David thus killed the humongous, gigantic and well-armed Goliath with simple weapons like a sling and a few stones and more importantly, this he accomplished without letting his faith in God dwindle. But David did not have a sword to fulfill the oath of beheading Goliath and carrying his head back home that he had taken in the presence of Goliath. Hence he drew Goliath’s sword. Though extremely heavy, David drew it from its sheath with complete ease and slashed at Goliath with it. Beheading Goliath in one go, he carried his head back to the Israelite camp.
The Philistines learnt about the manner in which Goliath was killed and their heart sank. After all, their hopes were pinned on Goliath and solely on Goliath. With Goliath now dead, the Philistines began to flee. Saul’s army followed them till the boundaries of Canaan and killed several Philistines during the pursuit.
David’s valour and his strong faith in God had become the ‘talk of the town’ among the Jews. The increasing popularity of David among the Israelites made Saul jealous of him. His jealousy kept surging to the extent that he made two attempts on David’s life. Once when David was, as usual, playing the harp to lift Saul out of his depressed state, Saul, maddened by jealousy, hurled a spear towards David. The incident happened not once but twice. But God’s grace had saved David on both the occasions. David left Saul’s chamber thinking it advisable to stay out of Saul’s sight given his state of mind at the time.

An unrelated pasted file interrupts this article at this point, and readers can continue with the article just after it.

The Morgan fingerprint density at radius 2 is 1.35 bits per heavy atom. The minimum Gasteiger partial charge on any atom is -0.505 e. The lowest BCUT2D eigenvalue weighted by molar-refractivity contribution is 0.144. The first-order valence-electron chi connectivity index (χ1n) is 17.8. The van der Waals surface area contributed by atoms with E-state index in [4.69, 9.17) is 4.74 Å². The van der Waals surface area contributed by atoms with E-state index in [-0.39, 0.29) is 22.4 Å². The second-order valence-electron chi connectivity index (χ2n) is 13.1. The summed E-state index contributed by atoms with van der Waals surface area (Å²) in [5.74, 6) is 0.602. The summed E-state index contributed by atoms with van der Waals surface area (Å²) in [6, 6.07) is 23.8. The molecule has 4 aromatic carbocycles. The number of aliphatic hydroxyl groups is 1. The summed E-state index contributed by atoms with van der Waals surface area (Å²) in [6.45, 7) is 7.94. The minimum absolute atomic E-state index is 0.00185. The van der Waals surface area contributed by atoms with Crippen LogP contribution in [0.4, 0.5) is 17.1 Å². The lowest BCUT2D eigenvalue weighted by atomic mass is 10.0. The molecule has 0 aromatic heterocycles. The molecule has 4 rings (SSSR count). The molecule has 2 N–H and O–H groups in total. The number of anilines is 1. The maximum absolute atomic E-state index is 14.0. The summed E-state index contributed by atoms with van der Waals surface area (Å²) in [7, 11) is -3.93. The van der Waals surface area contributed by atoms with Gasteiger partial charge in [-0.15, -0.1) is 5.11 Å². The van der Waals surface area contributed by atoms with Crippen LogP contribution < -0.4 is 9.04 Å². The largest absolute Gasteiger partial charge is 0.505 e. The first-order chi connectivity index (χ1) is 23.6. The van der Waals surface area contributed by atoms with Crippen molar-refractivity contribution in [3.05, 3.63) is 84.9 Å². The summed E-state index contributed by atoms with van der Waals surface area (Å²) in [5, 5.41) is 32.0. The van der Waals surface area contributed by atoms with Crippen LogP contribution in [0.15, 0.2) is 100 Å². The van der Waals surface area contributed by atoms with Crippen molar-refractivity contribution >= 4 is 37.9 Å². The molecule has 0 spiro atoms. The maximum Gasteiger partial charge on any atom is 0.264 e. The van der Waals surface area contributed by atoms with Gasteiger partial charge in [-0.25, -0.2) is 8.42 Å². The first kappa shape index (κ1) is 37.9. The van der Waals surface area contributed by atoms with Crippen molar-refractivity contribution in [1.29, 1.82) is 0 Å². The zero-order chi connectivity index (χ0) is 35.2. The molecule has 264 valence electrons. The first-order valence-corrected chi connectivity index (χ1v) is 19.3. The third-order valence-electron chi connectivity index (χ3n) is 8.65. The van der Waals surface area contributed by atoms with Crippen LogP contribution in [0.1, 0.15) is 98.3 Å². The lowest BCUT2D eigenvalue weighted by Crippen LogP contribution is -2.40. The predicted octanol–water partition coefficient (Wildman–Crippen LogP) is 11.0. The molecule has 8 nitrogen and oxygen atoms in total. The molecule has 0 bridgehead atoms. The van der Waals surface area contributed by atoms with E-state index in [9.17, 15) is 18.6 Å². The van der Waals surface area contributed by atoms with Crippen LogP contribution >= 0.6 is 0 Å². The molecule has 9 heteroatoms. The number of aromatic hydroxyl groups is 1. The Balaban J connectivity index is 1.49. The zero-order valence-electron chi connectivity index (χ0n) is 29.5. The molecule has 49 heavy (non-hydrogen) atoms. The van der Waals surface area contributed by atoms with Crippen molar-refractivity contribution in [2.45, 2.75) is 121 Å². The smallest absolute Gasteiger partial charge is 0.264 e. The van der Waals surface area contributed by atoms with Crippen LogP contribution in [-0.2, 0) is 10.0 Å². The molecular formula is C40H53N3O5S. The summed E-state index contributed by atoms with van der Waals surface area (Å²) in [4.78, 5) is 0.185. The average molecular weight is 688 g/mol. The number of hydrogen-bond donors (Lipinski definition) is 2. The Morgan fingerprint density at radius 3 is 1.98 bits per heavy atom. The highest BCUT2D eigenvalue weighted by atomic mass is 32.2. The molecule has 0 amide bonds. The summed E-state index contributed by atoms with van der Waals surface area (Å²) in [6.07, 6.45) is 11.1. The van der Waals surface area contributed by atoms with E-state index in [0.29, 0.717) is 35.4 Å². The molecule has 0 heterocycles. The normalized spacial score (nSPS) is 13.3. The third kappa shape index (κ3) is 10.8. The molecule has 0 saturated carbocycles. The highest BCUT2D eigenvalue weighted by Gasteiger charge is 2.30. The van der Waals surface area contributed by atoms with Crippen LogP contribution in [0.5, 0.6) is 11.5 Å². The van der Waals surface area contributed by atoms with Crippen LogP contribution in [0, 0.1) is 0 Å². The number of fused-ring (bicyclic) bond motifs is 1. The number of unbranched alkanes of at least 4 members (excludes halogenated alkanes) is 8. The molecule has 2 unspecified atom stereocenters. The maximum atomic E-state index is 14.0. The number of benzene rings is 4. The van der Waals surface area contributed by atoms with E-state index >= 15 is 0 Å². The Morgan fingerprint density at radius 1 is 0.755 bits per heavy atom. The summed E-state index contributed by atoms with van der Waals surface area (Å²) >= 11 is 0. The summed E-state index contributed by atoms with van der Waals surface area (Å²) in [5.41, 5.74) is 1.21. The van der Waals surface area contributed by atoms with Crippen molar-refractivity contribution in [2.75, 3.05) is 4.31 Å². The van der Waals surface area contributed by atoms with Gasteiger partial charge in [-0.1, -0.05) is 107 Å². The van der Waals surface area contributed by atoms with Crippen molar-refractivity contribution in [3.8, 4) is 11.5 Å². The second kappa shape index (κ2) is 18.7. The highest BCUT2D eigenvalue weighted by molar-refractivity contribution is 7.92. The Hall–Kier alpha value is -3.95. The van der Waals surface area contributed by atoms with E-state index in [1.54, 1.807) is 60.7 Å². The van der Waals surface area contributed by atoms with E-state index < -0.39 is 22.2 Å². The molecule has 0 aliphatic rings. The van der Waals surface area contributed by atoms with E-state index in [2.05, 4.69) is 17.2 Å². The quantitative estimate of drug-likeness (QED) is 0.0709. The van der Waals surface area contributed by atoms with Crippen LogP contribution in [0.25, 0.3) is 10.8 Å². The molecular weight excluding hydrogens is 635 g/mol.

But surprisingly, David had started developing a beautiful bond of friendship with Saul’s son, Jonathan. In fact, Jonathan had started following David. He was aware of the enmity that Saul, his father bore in his mind for David and made it a point to warn David whenever he got a whiff of any plot against him (David).
However, Saul was forced to marry his younger daughter, Michal to David in compliance with his proclamation. But after two failed attempts on the life of David, his son-in-law, it dawned on Saul that David was indeed blessed and so had to come to terms with the fact that it was not ever going to be possible to kill David. Hence, though David was his son-in-law, Saul kept him away from home, entrusting him with responsibilities of various campaigns hoping against hope that some fierce battle would consume David. But that never came to be and David emerged victorious with every new campaign, fetching him more pride, which in turn fetched him more respect and praise among the Israelites. This kept fuellingSaul’s jealousy.
But not seeing an end to it, David left the capital city to reach his home. Here too David was not left in peace. Saul sent his soldier to have him arrested and bring him back. It was David’s wife who helped him to escape. From there, David went straight to Samuel but hardly spent any time there. He even gave a miss to the traditional annual royal feast. Saul turned this into an opportunity to release an arrest-cum-death warrant for David.